(New York Post) The COVID-driven rush of New Yorkers into Florida has turned into a stampede — with no end in sight.
A record-breaking number of Empire State residents switched their driver’s licenses to the Sunshine State version last month, according to a Post analysis of Florida Department of Highway Safety and Motor Vehicles data.
A total of 5,838 New Yorkers made the switch in August — the highest recorded number for a single month in history, the numbers show.
Year to date, 41,885 New Yorkers have handed over their licenses after moving south, a torrid pace that’s pointing to a new annual record.
Some observers had speculated that the outbound flow would ease with COVID receding and cities opening back up.
But the latest figures suggest otherwise.
Renowned fashion designer Alvin Valley moved his primary residence to Palm Beach during the pandemic and said the ongoing influx has been staggering.
A record 5,838 New Yorkers switched their driver’s licenses to Florida in August, according to Florida Department of Highway Safety and Motor Vehicles data.AP Photo/Wilfredo Lee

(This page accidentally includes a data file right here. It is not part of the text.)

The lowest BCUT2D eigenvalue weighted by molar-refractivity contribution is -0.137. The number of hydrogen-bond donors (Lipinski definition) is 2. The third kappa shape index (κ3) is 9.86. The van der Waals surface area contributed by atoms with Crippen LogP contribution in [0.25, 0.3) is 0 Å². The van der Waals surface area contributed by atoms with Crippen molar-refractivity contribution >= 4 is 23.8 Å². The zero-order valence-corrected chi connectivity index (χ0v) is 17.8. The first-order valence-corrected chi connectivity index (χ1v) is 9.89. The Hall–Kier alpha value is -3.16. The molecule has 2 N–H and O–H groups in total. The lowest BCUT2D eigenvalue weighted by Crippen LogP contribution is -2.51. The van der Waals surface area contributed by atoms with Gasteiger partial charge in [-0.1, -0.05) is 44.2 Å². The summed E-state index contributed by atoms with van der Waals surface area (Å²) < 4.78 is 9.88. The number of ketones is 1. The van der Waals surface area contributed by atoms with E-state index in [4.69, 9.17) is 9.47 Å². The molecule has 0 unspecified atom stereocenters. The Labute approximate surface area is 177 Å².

“First it was the billionaires,” he said. “Then it was the rich following behind them. Now you have the middle class.”
Valley, who has already opened one Palm Beach boutique and has another in the works, said the Florida flight has been driven largely by quality of life concerns.
“A lot of families just began to feel like New York was becoming unlivable,” Valley said. “Especially for younger couples with kids in their thirties and forties. They don’t want to get on the subway. It’s a safety issue, it’s a schools issue.”
Renowned fashion designer Alvin Valley said many former New Yorkers are leaving the state due to quality of life issues.Photo by Johnny Nunez/WireImage
A retired NYPD Lieutenant who moved with his family to Jacksonville last year told the Post that New Yorkers still have a buffet of reasons to bid farewell.
John Macari blamed COVID-19 mandates, rising crime and unappealing schools for the continued departures.
He argued that vaccine mandates for public sector employees left thousands of working class New Yorkers disillusioned with city government and eyeballing the exits.
“Couple that with the rise in crime and zero competence from our elected officials and a lot of people just don’t see a future in New York City for themselves,” Macari said.
The Brooklyn native, who runs a Jacksonville livery service staffed by retired NYPD cops and hosts a podcast featuring ex-officers, said he talks to friends every day who want out.
Florida Gov. Ron DeSantis has leveraged the state’s newfound popularity, using it as a political bludgeon in his running feuds with New York and California officials.